- Paste (CTRL+V or Command+V) the Linkedin update data into this cell. Go to column G (the date column) & select every cell with a date in. Go to Format > Number and choose 'Date'. Even if date is already selected, sometimes you need to give this a quick refresh.
- Go back to the Engagement Rate Calculator tab and you will see that data from Linkedin is pulling through in your results. You can change the date selector from the earlier stage to see how your results change over time.
When you’ve got all your data loaded into the calculator you can toggle different dates to see how your engagement changes between those times.
You can also see the frequency of each engagement rate per post on the engagement rate graph.
These two features come in handy because it’s easy to see which is your best channel for engagement. Is it Facebook, Twitter, or Linkedin?
You’re also able to see how consistently your posts get a good or bad engagement rate. This tells you how the social algorithms are likely to see your Tweets.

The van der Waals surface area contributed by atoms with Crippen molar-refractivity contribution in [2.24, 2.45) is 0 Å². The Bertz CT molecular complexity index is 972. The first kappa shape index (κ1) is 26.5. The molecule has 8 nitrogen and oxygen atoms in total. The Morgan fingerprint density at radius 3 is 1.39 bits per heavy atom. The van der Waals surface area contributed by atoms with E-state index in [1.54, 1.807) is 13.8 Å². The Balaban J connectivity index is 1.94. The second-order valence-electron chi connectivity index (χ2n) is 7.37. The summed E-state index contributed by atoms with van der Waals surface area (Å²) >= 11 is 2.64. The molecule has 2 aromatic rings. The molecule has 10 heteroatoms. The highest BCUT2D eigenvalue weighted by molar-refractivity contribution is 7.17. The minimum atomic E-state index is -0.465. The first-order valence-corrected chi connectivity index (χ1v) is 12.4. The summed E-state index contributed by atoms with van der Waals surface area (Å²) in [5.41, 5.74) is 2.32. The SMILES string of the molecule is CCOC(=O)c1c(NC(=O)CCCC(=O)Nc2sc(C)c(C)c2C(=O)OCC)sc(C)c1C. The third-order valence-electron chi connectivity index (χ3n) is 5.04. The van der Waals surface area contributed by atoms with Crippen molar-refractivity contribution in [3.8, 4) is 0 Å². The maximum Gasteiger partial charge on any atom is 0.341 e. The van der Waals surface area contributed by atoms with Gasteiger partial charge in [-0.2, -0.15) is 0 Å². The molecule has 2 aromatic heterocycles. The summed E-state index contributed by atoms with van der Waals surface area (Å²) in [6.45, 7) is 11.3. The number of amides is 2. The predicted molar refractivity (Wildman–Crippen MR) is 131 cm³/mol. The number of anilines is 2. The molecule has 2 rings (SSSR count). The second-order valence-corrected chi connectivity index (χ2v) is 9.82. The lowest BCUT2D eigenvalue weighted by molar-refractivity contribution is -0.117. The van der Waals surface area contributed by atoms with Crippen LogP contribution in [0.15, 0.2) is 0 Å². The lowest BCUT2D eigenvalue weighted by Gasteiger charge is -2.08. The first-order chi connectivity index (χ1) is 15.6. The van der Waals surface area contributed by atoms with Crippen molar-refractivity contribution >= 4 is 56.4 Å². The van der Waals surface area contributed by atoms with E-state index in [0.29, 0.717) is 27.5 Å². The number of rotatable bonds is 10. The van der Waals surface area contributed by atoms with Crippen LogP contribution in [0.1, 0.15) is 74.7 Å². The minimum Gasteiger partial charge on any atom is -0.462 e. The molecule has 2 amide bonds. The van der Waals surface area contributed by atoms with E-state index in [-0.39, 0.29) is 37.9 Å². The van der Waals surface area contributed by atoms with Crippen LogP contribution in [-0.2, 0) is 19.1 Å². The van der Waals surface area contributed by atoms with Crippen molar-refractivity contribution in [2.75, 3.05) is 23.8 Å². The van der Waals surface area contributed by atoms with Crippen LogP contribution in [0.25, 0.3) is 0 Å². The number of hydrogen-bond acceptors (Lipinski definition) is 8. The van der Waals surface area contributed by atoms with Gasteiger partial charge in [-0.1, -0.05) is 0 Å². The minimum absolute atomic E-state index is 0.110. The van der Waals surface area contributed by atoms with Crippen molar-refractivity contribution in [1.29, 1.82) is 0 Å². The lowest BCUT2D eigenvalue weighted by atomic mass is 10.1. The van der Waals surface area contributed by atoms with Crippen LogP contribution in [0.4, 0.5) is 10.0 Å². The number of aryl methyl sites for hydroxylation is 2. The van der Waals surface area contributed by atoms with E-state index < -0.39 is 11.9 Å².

If you consistently score low or high, the algorithm for that channel thinks it has you figured - either as a poster of high-quality content…. or less so.
If there’s a broad range of engagement rates, the quality of your content varies more. You’ll either be posting higher quality content which the social algorithms are starting to reward more, or the quality of your social posts has started to decline.
It’s important to keep an eye on this stuff. We’re firm believers of “if you can’t measure it, you can’t improve it.” You need this information in order to improve your social media plan.
Note: Want us to do all of the hard work for you? Get a trial of ContentCal for free.
When you’re looking at your social media engagement rate, your first question will be - how good is my score?
And it’s a good question. What makes a good social media engagement rate changes quickly as each social channel changes how their algorithm works.
For example, over the past few years, Facebook has continually reduced the reach of posts.
That means there are generally more engagements in comparison, which means that engagement rates are generally higher than they were before.
We’ve done a full rundown of what makes a good social media engagement rate for each social platform.